The Keitelman Gallery is delighted to present an exhibition of new work by the Italian artist Gabriele Di Matteo (born in 1957 and living in Milan), in parallel with a major exhibition of his work this autumn at the BPS 22, Charleroi.

Gabriele Di Matteo is one of the mischievous band of Italian artists that includes Piero Manzoni to Maurizio Cattelan, who, like illusionists, like to play at reshuffling the cards of art and the art world.

When it comes to pranks, Di Matteo's contribution is amongst the more playful: his work is an object lesson in showing that art is a fog (sfumato, as the Italians would say), white smoke that floats over the actual objects. He plays with the idea that the aura of art is more decisive than the piece of art itself, for in the end the artwork is merely an object, no more than basic worldly matter. By showing us that art is no more than white smoke (like the wreath of smoke that emerges periodically from the Vatican to signal the election of a new pope), he reminds us that he comes from the same family as Manzoni and Cattelan. Manzoni tells us that art is to be found in a balloon full of air or a sealed tin can whose contents are inevitably dematerialised. And Cattelan chose for his recent retrospective to suspend his artworks in the central air wells of the Guggenheim Museum in New York. A sort of public suicide by hanging and/or the wreath of fire from a rocket as it takes off into space.

But what exactly — now that we have told you about his aura, or rather about the manipulation that he effects with the aura of a work of art — is Di Matteo doing? He is not just interested in painting; he is passionate about it to the point of copying it, of multiplying it in order to increase the pleasure that comes from contemplating or owning it. The specific series that is exhibited here shows us the brush stroke of the true painter — a painter of the status of Van Gogh or Picasso. A painter who is a myth unto himself (to the point that one might even ask oneself if his painting is still necessary–in fact Di Matteo goes so far as to tell us that no, it's not necessary any more; he authored a sumptuous artist's book in which he made perfect copies of the catalogue for the 1982 Pollock exhibition at the Pompidou Centre by reproducing only those pages where the painter is shown and by leaving blank the pages on which images of the works were reproduced). Now let's talk about Jackson Pollock. Master of dripping. A legend. And just as Pollock is a legend and everybody knows it, Di Matteo proves himself worthy of the name of pop/conceptual/appropriating artist once everyone sees it. He makes paintings that represent the painter himself: the ultimate figure of worship. And as this worship takes place through photographs (the photographs of the life of Pollock that adorn authorised biographies of the artist) he copies these photographs in paint. Yes, but now that the painter is represented and his portraits have been painted, where are the traces of this art, the aura, the smoke? Who owns it now? The artist, his follower, the copyist, you, me? The world suddenly surrenders like a vast desert filled with heart-stopping unasked questions, as overwhelming as a sandstorm.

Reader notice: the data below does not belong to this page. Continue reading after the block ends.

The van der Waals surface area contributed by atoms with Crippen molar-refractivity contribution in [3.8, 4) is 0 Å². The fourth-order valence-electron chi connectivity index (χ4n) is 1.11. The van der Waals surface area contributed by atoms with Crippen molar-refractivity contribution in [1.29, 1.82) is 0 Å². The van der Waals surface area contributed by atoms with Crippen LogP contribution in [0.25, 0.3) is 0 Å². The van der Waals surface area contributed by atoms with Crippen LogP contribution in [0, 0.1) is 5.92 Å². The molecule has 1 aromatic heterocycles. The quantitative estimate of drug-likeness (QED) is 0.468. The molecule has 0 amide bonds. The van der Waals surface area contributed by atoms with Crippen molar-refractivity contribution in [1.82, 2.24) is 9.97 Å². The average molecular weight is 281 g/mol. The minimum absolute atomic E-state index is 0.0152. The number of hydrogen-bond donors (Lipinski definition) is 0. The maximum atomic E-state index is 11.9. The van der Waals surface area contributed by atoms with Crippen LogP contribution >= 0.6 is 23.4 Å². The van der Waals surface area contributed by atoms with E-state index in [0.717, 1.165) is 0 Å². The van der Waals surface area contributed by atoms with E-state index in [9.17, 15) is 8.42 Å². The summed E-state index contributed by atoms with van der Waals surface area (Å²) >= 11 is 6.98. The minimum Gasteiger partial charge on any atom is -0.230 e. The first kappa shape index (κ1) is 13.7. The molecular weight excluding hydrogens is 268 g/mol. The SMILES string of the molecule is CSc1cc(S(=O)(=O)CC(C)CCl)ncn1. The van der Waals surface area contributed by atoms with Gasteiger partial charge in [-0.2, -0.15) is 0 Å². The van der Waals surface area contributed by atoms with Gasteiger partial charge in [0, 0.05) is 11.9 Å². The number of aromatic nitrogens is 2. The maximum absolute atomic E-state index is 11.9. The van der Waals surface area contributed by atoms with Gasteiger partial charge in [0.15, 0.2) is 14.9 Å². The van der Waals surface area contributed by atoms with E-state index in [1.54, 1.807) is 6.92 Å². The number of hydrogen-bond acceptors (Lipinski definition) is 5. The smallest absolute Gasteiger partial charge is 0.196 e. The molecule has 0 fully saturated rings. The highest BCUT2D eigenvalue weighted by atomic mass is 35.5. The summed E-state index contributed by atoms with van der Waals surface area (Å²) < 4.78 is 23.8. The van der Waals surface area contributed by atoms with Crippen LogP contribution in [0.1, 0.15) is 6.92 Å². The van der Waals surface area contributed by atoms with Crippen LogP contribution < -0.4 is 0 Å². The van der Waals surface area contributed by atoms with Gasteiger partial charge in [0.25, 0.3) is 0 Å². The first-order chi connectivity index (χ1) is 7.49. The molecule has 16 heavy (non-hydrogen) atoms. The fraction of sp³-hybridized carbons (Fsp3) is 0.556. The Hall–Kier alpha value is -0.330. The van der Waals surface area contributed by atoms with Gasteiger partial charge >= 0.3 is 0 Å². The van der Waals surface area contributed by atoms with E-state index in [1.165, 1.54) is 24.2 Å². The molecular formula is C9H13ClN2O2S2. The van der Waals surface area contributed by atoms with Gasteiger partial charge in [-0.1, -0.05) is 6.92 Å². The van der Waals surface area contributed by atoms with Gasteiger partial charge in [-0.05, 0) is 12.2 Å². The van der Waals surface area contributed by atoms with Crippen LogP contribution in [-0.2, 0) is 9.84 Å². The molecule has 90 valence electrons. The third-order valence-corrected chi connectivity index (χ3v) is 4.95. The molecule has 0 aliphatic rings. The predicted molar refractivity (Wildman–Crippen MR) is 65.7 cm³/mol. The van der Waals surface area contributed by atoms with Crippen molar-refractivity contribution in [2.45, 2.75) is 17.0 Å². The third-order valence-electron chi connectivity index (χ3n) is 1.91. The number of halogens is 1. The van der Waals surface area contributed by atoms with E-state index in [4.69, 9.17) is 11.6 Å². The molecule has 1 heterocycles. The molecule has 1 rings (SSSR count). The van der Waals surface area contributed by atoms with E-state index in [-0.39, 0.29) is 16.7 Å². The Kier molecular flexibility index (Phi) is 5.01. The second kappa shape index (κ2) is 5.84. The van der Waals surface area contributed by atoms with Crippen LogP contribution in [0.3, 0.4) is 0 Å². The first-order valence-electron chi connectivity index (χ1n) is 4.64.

Keitelman Gallery, 2015